0
\$\begingroup\$

I don't understand what this part is from my keyboard PCB design. Someone else worked on the design and I can't figure out what it is.Please help! enter image description here

Here's another image including other parts of the design. enter image description here

\$\endgroup\$
5
  • 2
    \$\begingroup\$ It's a connector. \$\endgroup\$ – Andy aka Apr 13 '20 at 14:51
  • \$\begingroup\$ Did this person not provide you an actual schematic loadable in an EDA package, or a BOM? Those would be big red flags... \$\endgroup\$ – Ron Beyer Apr 13 '20 at 14:54
  • \$\begingroup\$ That looks like it came from Altium; it may be a 'smart' PDF. Try right clicking on the component. \$\endgroup\$ – Peter Smith Apr 13 '20 at 14:58
  • \$\begingroup\$ Hello, thanks for replying. I am new here, sorry for taking long to respond. I updated my post with another image. So, you think it's a connector? \$\endgroup\$ – Jonathan Daniels Apr 13 '20 at 15:08
  • \$\begingroup\$ Hi @JonathanDaniels welcome to EE sx, you may have to clarify your question a littlle bit, there can be many things you don't understand about the schematic, lets say whether it is a connector or some confusion with the wiring, also you can barely see the text in the second picture. by having a non ambiguous question and detailed info you increase your chances of getting the response you want \$\endgroup\$ – diegogmx Apr 13 '20 at 16:57
0
\$\begingroup\$

It's a 6 pin connector. From the text below it, it's for connecting a programming cable - presumably this is some kind of custom keyboard where you can change the firmware.

Lacking any other information, I'd assume it is something like a pin header.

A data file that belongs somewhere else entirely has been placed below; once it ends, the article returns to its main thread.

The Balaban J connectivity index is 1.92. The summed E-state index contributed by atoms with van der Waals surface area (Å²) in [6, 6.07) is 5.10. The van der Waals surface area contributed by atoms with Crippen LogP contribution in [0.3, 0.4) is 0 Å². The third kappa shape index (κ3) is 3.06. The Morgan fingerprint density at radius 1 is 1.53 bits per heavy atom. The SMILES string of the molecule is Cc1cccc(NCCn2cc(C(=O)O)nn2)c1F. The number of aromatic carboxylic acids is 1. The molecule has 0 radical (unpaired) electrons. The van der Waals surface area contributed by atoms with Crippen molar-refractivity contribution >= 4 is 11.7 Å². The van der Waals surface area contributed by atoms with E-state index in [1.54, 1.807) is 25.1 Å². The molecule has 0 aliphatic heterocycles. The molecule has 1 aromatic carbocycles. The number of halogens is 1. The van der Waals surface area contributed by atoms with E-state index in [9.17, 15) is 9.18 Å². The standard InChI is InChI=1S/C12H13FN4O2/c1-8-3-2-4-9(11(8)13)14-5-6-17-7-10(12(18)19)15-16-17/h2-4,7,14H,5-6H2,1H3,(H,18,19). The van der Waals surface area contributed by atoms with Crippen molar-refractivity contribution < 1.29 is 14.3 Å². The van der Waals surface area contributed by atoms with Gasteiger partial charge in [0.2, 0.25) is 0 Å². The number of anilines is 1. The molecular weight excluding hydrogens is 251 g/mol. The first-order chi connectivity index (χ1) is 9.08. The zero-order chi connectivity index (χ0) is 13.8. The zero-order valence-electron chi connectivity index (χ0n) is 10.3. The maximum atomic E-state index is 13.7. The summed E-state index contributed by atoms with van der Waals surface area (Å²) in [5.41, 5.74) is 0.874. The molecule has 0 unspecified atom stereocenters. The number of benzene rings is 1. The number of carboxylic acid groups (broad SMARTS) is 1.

From the wikipedia page:

w

It might not be a pin header, though. There are all kinds of connectors out there. If you don't have the PCB layout or a picture or drawing of the finished board, then you're kind of stuck.

\$\endgroup\$
0
0
\$\begingroup\$

It is a 6-pin connector for the programmer. Think of P for 'plug' or 'pin'.

enter image description here

Figure 1. A 6-pin header connector.

Tip: Crop your photos.

\$\endgroup\$
1
  • \$\begingroup\$ Hello, thanks for replying. I am new here, sorry for taking long to respond. I updated my post with another image. So, you think it's a connector? \$\endgroup\$ – Jonathan Daniels Apr 13 '20 at 15:08
0
\$\begingroup\$

It is a connector, looking at the pinout most likely a programming connector. The actual connector depends on the footprint of P1.

Most programming connectors use set of header pins, either male or female.
Male is most likely.

As we already have a male and female, I'll add another type: a shrouded connector: enter image description here

\$\endgroup\$
0
\$\begingroup\$

It is a connector, but it doesn't have to be there. It depends on whether you plan to use it and what kind of connector you plan on connecting to it.
You can simply leave 6 through-hole contacts on the board.
These contacts are used if you want to do some in-circuit programming.

\$\endgroup\$
0
0
\$\begingroup\$

By convention, a "P" designation on a schematic or wiring diagram indicates a plug. A plug is by IEEE/ANSII conventions the movable part of a connection, or the more movable part. The fixed/less movable part is designated by a "J", for jack.

So if you have a board that going to plug into a motherboard, the connector on the board is designed as P-xxx, and the connector on the motherboard is designated as J-yyy, where xxx and yyy are numbers.

Similarly, if you have a cable that plugs into a chassis or box (like an Ethernet cable plugging into your PC), the connector on the cable is a plug (P), while the connector on the PC is a jack (Jack).

\$\endgroup\$
2
  • \$\begingroup\$ I think the P/J distinction you mention is often ignored. I sometimes use P for the male connector and J for female. \$\endgroup\$ – Peter Bennett Apr 13 '20 at 17:40
  • \$\begingroup\$ @Peter - I did too, before someone called me out on it <wink> .Per the standard, you can have a female or male plug. Likewise, a male or female jack. Obviously, some industries are more anal about that distinction than others. \$\endgroup\$ – SteveSh Apr 13 '20 at 17:46

Your Answer

By clicking “Post Your Answer”, you agree to our terms of service, privacy policy and cookie policy

Not the answer you're looking for? Browse other questions tagged or ask your own question.